However, the distribution range of the Black-necked Woodpecker has undergone several changes due to various factors such as habitat loss, urbanization, and climate change. It is essential to monitor the distribution of this species and develop conservation strategies to protect its habitats and maintain its population.

, as the article will conclude naturally.

Habitat

The Black-necked Woodpecker is a highly adaptable bird species that can thrive in various habitats, including forests, savannas, and urban areas. This bird species is found across South America and Mexico and can be found at elevations ranging from sea level to over 8,000 feet.

In South America, the Black-necked Woodpecker is found in the Amazon basin, the Brazilian Cerrado, the Chaco region, and the Andean region. The bird’s habitat consists of moist and dry forests, gallery forests, cerrado woodlands, savannas, secondary forests, and urban gardens.

In Mexico and Central America, the Black-necked Woodpecker is found in various habitats, including humid forests, cloud forests, and pine-oak forests. The bird also occurs in urban areas, nesting in city parks and gardens.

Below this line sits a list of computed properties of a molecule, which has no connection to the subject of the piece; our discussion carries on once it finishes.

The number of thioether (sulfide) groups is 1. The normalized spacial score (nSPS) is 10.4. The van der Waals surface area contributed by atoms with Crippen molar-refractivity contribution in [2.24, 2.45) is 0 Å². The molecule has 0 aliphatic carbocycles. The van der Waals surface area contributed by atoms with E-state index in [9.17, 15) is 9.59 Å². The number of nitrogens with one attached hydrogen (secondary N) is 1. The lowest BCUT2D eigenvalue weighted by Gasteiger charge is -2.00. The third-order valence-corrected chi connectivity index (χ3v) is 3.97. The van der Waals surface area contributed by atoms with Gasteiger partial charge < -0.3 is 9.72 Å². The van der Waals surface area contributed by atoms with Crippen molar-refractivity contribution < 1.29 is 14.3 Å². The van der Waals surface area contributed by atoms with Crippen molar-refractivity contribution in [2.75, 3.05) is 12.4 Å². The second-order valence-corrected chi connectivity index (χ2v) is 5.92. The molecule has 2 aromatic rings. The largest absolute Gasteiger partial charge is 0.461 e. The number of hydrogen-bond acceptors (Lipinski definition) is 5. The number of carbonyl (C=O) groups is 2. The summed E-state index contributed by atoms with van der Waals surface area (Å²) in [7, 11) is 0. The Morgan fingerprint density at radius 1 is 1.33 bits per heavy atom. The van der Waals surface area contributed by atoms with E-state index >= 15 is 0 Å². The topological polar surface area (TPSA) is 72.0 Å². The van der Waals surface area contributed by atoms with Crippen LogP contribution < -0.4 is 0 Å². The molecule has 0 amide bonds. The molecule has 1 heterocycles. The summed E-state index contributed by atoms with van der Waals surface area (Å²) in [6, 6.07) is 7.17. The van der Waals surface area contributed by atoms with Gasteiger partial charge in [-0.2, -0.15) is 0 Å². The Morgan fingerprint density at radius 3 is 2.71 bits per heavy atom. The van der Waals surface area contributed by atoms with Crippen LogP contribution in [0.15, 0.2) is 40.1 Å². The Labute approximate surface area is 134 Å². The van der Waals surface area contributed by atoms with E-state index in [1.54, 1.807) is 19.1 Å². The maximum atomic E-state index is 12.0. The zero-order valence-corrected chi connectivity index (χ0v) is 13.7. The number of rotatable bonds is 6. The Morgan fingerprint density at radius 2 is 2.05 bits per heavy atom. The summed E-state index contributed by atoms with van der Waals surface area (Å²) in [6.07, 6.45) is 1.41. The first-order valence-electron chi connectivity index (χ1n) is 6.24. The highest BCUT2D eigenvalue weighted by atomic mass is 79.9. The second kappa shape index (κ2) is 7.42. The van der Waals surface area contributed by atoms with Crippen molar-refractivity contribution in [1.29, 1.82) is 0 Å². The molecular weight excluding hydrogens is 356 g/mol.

Movements and Migration

The Black-necked Woodpecker is considered a non-migratory bird species, meaning that it does not undertake long-distance migrations. However, some subspecies may exhibit some movements in response to seasonal changes or food availability.

In the northern part of the species’ range, where the bird encounters harsh winters, the Black-necked Woodpecker may move to lower elevations in search of food. During the dry season, the bird may also migrate short distances in search of water and food.

Furthermore, there have been reports of the Black-necked Woodpecker spreading to new areas outside its typical range. The bird has expanded its range into urban areas, and this expansion may be due to human activities, such as deforestation and urbanization.

Some birds have also been reported occupying artificial nesting holes like those found on street lamps and other urban infrastructure. The movement of Black-necked Woodpeckers within their range is relatively sparse and poorly documented.

There is a need for more research into their movement patterns to shed light on the factors that influence their movements. The creation of citizen science programs that involve birdwatchers and other enthusiasts could potentially help in documenting the movements of the Black-necked Woodpecker.